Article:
Today, we ask what's inside a black box. The University of Houston's College of Engineering presents this series about the machines that make our civilization run, and the people whose ingenuity created them.
The word "black box" hasn't been in our vocabulary very long. It first meant a closed array of electronic gear. But it's come to mean any function that's hidden from sight. In fact, it's practically turned into a metaphor for a retreat from understanding how things function. When we call the flight recorder of an airliner a "black box," we acknowledge that it's to be opened only under the most dire circumstances.
When I was a kid, we stocked radio tubes on the shelf like light bulbs. When one burned out, we replaced it. Today's radios have transistors in them. If one fails, we replace the radio itself. Radios are black boxes -- I have almost no idea what's in mine. Our calculators, car transmissions, and clocks have all become black boxes. Even their labels tell us they can be opened only by factory representatives!
How well do you do with questions like, "How often does a spark plug fire as an automobile engine turns over?"; "What's a universal joint?"; or "What does a carburetor do?" You aren't likely to know these things today, because cars themselves have become black boxes. Once upon a time a car owner could look right into the transmission of his Model-T Ford. More than that, he had to know how to fix it if he wanted it to keep running.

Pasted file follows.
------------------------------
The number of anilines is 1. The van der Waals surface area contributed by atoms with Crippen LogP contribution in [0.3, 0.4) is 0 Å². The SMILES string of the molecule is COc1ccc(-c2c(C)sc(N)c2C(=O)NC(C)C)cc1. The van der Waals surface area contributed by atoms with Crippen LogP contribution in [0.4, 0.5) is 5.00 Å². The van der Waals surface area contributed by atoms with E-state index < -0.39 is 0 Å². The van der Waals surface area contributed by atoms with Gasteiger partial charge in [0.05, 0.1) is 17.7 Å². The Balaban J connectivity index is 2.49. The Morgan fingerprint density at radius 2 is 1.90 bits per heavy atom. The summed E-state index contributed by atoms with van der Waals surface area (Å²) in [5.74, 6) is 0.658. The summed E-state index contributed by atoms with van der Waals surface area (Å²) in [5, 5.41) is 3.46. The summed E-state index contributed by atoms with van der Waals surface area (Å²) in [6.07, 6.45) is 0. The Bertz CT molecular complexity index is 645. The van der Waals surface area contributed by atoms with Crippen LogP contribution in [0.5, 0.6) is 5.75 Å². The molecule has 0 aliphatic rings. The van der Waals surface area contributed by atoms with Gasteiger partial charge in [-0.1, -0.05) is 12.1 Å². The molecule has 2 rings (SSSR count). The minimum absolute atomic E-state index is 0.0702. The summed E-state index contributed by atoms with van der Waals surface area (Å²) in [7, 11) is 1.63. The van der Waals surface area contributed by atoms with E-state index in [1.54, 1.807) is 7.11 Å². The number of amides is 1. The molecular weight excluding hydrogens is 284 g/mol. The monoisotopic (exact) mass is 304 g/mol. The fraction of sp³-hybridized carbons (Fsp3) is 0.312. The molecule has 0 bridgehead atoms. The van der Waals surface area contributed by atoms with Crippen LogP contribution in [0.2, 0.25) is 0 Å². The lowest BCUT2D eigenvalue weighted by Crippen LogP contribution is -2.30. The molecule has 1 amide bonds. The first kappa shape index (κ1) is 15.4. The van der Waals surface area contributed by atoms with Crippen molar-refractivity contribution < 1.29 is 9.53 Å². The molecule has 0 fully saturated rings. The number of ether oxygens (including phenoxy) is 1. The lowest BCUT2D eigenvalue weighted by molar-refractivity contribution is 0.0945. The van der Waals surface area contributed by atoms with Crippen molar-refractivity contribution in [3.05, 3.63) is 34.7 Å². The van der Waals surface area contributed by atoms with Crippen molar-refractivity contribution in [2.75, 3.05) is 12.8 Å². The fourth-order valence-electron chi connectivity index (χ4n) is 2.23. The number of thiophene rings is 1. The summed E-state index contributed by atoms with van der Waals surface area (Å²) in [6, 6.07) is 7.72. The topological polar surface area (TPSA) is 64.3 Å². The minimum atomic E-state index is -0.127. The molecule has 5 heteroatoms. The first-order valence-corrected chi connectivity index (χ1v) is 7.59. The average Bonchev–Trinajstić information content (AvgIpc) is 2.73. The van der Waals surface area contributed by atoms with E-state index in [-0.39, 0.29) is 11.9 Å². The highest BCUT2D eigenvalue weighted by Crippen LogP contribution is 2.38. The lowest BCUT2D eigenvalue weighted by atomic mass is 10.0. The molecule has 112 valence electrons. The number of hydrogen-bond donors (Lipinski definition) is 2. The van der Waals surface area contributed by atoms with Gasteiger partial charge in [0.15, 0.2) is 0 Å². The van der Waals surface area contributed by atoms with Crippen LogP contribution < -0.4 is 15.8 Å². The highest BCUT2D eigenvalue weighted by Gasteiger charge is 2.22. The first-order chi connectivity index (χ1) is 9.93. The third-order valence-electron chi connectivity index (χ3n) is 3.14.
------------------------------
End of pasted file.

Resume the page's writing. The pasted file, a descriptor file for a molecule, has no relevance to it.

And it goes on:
The automobile used to be a marvelous teacher of applied mechanics. The radio taught a whole generation about electronic circuitry. I got my grounding in internal combustion, aerodynamics, and electric circuitry by building model airplanes. That was a real ground-up activity in 1943.
Of course, young people today know all sorts of things their parents didn't know at the same age. But there's a price. We handle very sophisticated systems; but we're not trained to look inside the black boxes that surround us. The price is that our knowledge itself becomes black-boxed. A person who knows about computers may not understand anything about cars. John Donne's poetry might remain a black box for a student of 19th-century Russian literature.
Educating strong and capable engineers means teaching students that the black boxes around them aren't Pandora's boxes. They can be opened. We want them to know that what one fool can do, another fool can also do -- that they're smart enough to open anyone else's black box. That invention means working inside black boxes.
I'm John Lienhard, at the University of Houston, where we're interested in the way inventive minds work.
This episode has been substantially reworked as Episode 1482.